“What You Do Speaks So Loudly I Cannot Hear What You Are Saying”
What Ralph Waldo Emerson really said.
This is one of my favorite quotes, and it’s been cited many times – even making an appearance in John F. Kennedy’s Inaugural Address in 1960.
But I’ve always been a bit confused about what Ralph Waldo Emerson really said. Sometimes the quote reads “What you do speaks so loudly…,” while other times you see it beginning with “Who you are speaks so loudly…”
So which is it?
Either makes for a good lesson on the notion that talk is cheap and that actions speak louder than words. It’s your ethos and how you carry yourself in the world that makes a big difference.
But as it turns out, Emerson didn’t write the quote either way. This is one of those passages which seems to have been transmogrified over the years to the point where what’s attributed to Emerson now isn’t that close to what he actually wrote.
I am indebted to The Quote Investigator for the real scoop on what Ralph Waldo Emerson had in mind – pointing out that back in 1876, Emerson published one of his final works, Letters and Social Aims.
A look at a passage from that book shows some semblance of what is attributed to Emerson, but with a much deeper and richer context.
Let us not look east and west for materials of conversation, but rest in presence and unity. A just feeling will fast enough supply fuel for discourse, if speaking be more grateful than silence.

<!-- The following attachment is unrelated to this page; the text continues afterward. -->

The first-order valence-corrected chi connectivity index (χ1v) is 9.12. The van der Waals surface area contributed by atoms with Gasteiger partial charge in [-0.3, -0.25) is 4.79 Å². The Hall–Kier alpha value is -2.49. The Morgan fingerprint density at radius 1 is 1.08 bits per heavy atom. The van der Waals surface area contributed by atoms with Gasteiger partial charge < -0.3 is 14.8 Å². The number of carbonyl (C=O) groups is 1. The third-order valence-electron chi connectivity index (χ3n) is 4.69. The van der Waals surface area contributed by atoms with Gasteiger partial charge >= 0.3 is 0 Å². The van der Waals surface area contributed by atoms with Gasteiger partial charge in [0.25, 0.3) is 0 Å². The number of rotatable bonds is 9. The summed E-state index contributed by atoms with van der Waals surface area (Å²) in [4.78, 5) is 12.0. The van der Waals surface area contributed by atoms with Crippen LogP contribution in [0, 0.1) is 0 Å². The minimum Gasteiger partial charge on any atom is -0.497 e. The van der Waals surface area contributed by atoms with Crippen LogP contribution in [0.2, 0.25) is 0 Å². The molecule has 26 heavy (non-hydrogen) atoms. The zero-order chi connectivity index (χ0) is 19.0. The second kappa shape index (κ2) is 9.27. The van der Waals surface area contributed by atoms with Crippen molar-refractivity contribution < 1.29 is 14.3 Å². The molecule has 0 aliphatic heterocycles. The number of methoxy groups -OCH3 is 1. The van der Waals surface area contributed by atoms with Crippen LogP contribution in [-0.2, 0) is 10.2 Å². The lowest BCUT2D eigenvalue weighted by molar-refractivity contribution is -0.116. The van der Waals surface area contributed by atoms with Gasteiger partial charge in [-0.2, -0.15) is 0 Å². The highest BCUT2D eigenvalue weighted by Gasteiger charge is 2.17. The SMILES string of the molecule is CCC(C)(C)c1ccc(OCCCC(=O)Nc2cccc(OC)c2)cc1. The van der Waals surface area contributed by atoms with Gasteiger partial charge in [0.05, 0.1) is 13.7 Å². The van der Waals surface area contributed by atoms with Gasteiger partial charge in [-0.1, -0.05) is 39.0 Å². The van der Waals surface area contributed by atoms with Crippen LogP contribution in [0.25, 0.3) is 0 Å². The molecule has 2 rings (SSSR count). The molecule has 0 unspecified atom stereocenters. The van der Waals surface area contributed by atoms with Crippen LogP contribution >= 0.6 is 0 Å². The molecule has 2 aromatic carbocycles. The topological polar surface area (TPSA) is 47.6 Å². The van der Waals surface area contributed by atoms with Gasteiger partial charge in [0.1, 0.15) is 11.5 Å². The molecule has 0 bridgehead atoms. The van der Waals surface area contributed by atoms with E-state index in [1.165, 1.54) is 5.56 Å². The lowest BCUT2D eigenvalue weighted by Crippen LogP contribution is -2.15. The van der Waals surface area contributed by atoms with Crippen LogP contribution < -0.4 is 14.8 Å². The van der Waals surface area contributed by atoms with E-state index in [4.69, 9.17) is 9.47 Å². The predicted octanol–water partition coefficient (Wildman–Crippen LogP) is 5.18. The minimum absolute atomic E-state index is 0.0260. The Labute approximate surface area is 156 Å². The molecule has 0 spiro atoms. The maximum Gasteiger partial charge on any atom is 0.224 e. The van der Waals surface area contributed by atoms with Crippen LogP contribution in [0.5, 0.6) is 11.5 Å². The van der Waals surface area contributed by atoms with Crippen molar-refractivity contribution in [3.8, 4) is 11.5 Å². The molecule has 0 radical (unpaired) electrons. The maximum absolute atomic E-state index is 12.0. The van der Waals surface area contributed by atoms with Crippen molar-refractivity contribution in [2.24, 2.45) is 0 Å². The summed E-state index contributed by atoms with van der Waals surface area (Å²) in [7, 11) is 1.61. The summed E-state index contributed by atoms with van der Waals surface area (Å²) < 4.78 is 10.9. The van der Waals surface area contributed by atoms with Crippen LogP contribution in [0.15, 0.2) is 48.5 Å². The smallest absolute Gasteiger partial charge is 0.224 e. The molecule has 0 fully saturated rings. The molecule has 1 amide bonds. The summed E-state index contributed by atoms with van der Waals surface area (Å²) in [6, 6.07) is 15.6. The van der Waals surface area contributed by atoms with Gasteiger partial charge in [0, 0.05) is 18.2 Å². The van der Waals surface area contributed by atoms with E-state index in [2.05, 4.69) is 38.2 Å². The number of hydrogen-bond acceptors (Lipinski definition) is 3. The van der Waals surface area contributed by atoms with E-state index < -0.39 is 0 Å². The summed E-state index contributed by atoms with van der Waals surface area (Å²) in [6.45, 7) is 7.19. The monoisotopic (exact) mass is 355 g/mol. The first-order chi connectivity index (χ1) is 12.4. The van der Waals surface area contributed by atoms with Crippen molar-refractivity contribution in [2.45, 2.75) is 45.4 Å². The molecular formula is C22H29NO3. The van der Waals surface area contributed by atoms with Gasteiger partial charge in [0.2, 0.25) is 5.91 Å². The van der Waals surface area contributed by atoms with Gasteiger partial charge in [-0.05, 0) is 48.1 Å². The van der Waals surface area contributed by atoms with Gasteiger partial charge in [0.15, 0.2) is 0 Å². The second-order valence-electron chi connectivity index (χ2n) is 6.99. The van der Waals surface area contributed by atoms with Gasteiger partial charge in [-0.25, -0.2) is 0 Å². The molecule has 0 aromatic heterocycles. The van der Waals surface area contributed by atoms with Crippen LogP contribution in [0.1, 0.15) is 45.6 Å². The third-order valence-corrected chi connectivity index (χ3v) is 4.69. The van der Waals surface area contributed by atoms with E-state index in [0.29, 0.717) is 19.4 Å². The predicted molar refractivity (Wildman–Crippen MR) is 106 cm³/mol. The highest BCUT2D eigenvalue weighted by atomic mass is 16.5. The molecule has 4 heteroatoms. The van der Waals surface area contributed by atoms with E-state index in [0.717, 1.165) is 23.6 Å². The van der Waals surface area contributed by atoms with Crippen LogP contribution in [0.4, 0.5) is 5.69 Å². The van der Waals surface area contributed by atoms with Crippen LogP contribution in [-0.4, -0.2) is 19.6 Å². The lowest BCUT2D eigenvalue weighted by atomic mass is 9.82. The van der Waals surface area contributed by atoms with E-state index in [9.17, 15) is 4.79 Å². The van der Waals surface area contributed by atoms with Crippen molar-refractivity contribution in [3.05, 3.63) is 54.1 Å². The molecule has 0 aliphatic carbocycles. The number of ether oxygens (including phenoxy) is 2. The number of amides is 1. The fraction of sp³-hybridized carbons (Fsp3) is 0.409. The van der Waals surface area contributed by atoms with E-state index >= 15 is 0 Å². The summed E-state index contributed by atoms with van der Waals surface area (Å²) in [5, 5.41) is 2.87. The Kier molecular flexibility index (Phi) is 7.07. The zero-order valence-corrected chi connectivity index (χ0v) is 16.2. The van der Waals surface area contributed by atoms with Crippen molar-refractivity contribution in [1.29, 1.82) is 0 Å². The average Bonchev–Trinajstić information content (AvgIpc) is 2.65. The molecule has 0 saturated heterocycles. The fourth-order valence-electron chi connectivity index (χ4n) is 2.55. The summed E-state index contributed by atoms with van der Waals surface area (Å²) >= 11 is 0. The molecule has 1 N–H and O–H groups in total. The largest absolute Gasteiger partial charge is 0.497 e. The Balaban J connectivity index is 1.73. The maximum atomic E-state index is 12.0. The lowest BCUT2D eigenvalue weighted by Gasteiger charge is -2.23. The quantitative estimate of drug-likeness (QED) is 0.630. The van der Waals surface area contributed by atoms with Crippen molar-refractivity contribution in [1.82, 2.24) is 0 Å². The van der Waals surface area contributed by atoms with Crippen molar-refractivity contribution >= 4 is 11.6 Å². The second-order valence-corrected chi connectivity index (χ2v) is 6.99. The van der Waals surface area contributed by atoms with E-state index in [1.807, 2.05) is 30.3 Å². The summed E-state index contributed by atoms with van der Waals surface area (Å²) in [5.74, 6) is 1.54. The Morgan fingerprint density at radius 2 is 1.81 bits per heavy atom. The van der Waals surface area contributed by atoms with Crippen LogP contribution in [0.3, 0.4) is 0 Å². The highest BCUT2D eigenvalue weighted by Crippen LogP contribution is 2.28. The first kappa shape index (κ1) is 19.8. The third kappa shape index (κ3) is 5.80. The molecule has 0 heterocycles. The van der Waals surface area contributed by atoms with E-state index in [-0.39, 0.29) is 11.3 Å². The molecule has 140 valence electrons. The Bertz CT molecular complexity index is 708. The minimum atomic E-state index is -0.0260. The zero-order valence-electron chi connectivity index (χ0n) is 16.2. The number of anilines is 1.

When people come to see us, we foolishly prattle, lest we be inhospitable. But things said for conversation are chalk eggs.
“Chalk eggs”? I’m not sure I catch the reference here, but the passage seems to reflect Emerson growing weary at the notion of making small talk, when a “just feeling” can power up a more meaningful exchange of views.
Then there’s this part:
Don’t say things. What you are stands over you the while, and thunders so that I cannot hear what you say to the contrary.
There’s so much more drama in these words … the ones that Emerson actually wrote. It’s true. What you are does thunder so loudly that it creates dissonance with whatever you happen to be saying.
Anyway, food for thought – and remember, keep those “chalk eggs” out of your conversations today.